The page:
Improved predictions for amine sweetening facilities
A review of the work that has been done to avoid the severe problems that benzene, toluene, ethylbenzene and xylene can impose on sulphur recovery assets
Gavin D McIntyre, Vicente N Hernandez-Valencia, Kevin M Lunsford
Bryan Research & Engineering
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Recent data on the solubility of HC and BTEX in amines have resulted in better quantitative models, which have been incorporated into process simulation programs. These data show that the amine concentration and type is significant in affecting BTEX (benzene, toluene, ethylbenzene and xylene) solubility. Increasing amine concentration and pressure increases HC and BTEX solubility, while increasing temperature decreases HC and BTEX solubility (for typical commercial amine absorbers).
Confirmation of a model with plant data for MEA, DEA, MDEA, and DGA suggests that the predictions may be used for engineering analysis and optimisation. For amines such as TEA and DIPA, published operating data are yet to be made available.
With existing amine sweetening units, the quantity of BTEX absorbed in amine solvents affects down-stream processes – such as emissions, if the stripper is vented – or the sulphur recovery unit.
Amine solutions absorb an amount of hydrocarbons (HC) and BTEX. These dissolved HCs obtained by contacting with feed gas are ultimately released in the regenerator’s overhead. This overhead either vents to the atmosphere or feeds a sulphur recovery unit (SRU). HC content for regenerator vents discharging to the atmosphere must comply with recent stringent regulations. For acid gas feeds to a Claus unit, excessive HCs may result in catalyst fouling, sub-quality sulphur product, or the need for more sophisticated burner design.
To better understand and quantify HC and BTEX solubility in aqueous amines, the Gas Processors Association commissioned research Project 971. Preliminary results from this project have been used to improve models for HC and BTEX solubility predictions. Model predictions are compared with operating facilities and guidelines for minimising HC absorption in amine facilities are presented. If the overhead of the regenerator is fed to a burner such as in a Claus plant, the BTEX components are more difficult to destroy relative to other HCs. These BTEX components tend to deactivate the Claus catalysts, severely limiting the catalyst life.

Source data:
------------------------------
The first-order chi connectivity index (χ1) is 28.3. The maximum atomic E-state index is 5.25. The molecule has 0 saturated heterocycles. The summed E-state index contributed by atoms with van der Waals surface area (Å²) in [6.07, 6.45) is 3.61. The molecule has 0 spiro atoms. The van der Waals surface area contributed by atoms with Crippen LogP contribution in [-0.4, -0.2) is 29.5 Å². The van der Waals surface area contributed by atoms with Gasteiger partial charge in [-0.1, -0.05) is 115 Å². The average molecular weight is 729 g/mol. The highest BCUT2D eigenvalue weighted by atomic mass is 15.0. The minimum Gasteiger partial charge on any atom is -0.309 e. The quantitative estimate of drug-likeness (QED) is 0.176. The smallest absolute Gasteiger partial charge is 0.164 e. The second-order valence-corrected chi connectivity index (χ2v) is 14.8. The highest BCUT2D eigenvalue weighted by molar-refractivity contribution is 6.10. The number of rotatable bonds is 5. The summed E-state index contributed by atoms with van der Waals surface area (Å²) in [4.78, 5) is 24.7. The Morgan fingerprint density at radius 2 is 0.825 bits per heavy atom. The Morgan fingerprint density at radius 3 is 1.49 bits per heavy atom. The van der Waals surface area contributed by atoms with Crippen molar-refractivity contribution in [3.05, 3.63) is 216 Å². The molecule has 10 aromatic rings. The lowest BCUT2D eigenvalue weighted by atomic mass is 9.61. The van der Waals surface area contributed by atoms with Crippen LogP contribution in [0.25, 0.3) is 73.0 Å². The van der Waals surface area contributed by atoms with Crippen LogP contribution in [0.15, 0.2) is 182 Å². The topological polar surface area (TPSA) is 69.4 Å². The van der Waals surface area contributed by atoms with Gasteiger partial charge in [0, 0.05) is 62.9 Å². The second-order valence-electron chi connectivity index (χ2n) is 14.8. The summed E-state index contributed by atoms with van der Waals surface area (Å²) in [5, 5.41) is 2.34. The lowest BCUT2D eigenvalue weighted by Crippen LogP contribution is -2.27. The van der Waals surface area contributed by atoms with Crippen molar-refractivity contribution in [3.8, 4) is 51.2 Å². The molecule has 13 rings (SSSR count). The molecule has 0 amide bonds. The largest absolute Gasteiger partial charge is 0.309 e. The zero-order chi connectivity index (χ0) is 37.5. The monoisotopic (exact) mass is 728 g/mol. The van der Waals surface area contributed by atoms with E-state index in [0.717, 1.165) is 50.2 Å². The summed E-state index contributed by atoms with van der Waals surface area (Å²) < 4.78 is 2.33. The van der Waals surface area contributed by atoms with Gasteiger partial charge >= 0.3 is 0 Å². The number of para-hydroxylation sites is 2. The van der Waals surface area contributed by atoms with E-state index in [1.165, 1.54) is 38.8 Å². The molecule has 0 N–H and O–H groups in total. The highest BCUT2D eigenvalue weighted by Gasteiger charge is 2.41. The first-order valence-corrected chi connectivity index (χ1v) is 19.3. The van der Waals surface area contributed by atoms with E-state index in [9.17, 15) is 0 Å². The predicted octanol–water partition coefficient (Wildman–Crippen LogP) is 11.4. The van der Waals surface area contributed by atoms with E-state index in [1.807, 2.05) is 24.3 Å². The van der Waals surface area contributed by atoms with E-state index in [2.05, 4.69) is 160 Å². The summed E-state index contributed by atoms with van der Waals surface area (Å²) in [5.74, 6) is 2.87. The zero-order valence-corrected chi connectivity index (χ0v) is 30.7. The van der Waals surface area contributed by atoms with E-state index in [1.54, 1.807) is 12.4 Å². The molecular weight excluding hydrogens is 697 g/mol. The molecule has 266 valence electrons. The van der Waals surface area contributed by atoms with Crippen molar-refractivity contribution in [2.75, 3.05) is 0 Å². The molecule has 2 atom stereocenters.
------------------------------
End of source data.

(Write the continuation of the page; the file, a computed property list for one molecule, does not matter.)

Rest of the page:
Hydrogen sulphide (H2S), carbon dioxide (CO2) and some HCs are absorbed by the amine solution in the contactor (Figure 1).
Some of the HCs are removed in the rich flash by pressure reduction. The solvent is regenerated and the acid gas and HCs are rejected to the overhead stream. A small portion of the acid gas remains in the lean amine from the bottom of the stripper. This simple flow sheet becomes more complicated depending on the process application and product specifications. Additional draws can remove semi-lean amine from the regenerator, and side coolers may be attached to the absorber to remove heat of absorption.
The lean rich exchanger can be removed entirely. For this simple amine facility, absorbed HCs can only be rejected in the rich flash or the acid gas exiting the regenerator. If HCs are not removed in the rich flash to an acceptable level before the regenerator, other process modifications must be made. For more complicated cases, the potential locations for HC rejection need to be identified.
The literature sources for the solubility of light paraffins in aqueous amine solutions are shown in Table 1 (following page). The streams processed by amine sweetening units contain a high concentration of light HCs. The initial concern with HC absorption was based on product loss. Therefore, most of the solubility data are for methane, ethane, and propane.
Recently, Critchfield et al reported on the solubility of n-pentane in aqueous amines. Overall trends for HC solubility in amines in the operating range of a typical absorber can be summarised:
- HC solubility increases with increasing amine concentration
- Increasing pressure increases HC solubility
- Increasing temperature decreases HC solubility.
The type of amine also influences HC solubility. MEA generally shows the lowest HC solubility followed by DEA, TEA, and then DGA, MDEA and DIPA, with DIPA having the greatest affinity for HCs relative to the other amines. These recent findings are somewhat contradictory to the current industry doctrines.
In contrast to the eight articles listed in Table 1, which report on HC absorption in amines, Table 2 lists only three papers which provide data for BTEX solubility in amines. Hagerty and Hawthorn report data for benzene and toluene in MDEA and DGA solutions. Critchfield et al compares benzene solubility in MEA, DEA, DGA, MDEA and DIPA.
Again, contrary to popular belief, the data show DIPA has a greater affinity for benzene than either MDEA or DGA. DGA showed similar affinity for benzene as MDEA. Table 2 also lists the highly anticipated yet unpublished results from GPA project 971. From the little published data for aromatics in amines, the overall trends of BTEX solubility appear to be similar to that of HC solubility:
- Increasing amine concentration increases BTEX solubility
- Increasing pressure increases BTEX solubility
- Increasing temperature decreases BTEX solubility.
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